The Hawaiian island of Kauai was devastated by storms that brought on record amounts of rainfall last weekend, causing flash flooding and extensive damage to the island. It's hard to overstate just how much of an impact the storms had on The Garden Island, but the Honolulu Star-Advertiser estimates the damage to state highways alone is in the $25 million range, and that the Hawaii House and Senate have agreed to set aside $100 million to aid in the island's recovery.
Given the widespread impact of the storms, and the special relationship Teton Gravity Research has long held with the island, we would like to urge our readers and fans to please donate to recovery efforts if at all possible. Petra Frankenreiter, the wife of musician and surfer Donavon Frankenreiter has set up a GoFundMe account to raise money to help Kauai's North Shore in its recovery–the town of Hanalei on the North Shore was hit particularly hard–and we'd encourage you to give the fund a look.
"Kauai shares a similar kind of kindred spirit as Jackson Hole in its remoteness and its rawness," said TGR co-founder Steve Jones. "For more than a decade, we've been traveling there and have made a lot of good friends and acquaintances on the island, so this one hits close to home. Right now, people on the island are in a super tough spot, and we want to wish them all the best from us here."
At present, Hawaii News Now reports that aerial surveys of some of the remote parts of the island show that flood damage may actually be worse than initially thought, and that landslides have caused damage to major pieces of infrastructure and roadways like the Kuhio Highway that could potentially take months to repair.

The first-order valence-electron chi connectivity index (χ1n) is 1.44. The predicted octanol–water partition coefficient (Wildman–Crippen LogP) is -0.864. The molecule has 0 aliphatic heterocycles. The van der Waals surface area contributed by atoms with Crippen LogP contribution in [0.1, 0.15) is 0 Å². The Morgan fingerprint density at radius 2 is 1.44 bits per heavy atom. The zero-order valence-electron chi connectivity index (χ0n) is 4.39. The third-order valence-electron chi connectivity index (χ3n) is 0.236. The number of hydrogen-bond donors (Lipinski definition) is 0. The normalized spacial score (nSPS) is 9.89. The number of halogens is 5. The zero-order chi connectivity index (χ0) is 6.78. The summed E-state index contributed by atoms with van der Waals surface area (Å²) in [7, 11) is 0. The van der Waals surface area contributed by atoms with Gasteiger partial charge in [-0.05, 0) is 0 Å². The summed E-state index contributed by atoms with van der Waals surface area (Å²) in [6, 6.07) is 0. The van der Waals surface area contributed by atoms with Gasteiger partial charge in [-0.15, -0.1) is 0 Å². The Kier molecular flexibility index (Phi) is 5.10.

"It’s hard to put a finger on what’s so special about Kauai," said TGR co-founder Todd Jones. "It’s a unique island with its own vibe and tone, and I think it attracts the type of people who are willing to stray a bit off the beaten path. We hold the island and its people in deep regard, and we just want to send a bit of positive vibes their way as they make it through this rough patch."
An avalanche buried and killed a 31-year-old snowboarder traveling in the backcountry outside Park City Mountain Resort today, Friday, January 8. According to reports from local law enforcement, a massive rescue operation was mobilized in the Dutch Draw area outside the resort, following an emergency call placed by the victim's girlfriend who watched the slide occur. Dutch Draw is a zone that frequently avalanches. Tragically, the man did not survive the burial, and was found by an avalanche
For many parts of the West, this years snowpack has been unstable, unpredictable, and at times, just downright scary. A pretty heavy snowfall in November followed by a bit of a drought created a weak layer here in the Tetons. As snowboarder Travis Rice puts it, when you're riding in bounds, you can get a false sense of security when you're able to ride wherever, not to mention ski patrol having your back. But stepping into the backcountry is a whole different animal. With similarly unstable
As skiers we're always talking about the snowpack and how stable or unstable it is, but what does that really mean? This slide in Hyalite, Montana is a pretty good example of 'unstable snowpack.' Triggered by a skier who made it all the way down before the face actually broke (one lucky fellow), the slide was a pretty classic slab avalanche. Our friends at the Gallatin National Forest Avalanche center broke down what happened with slide. Essentially, it was a slab of wind packed snow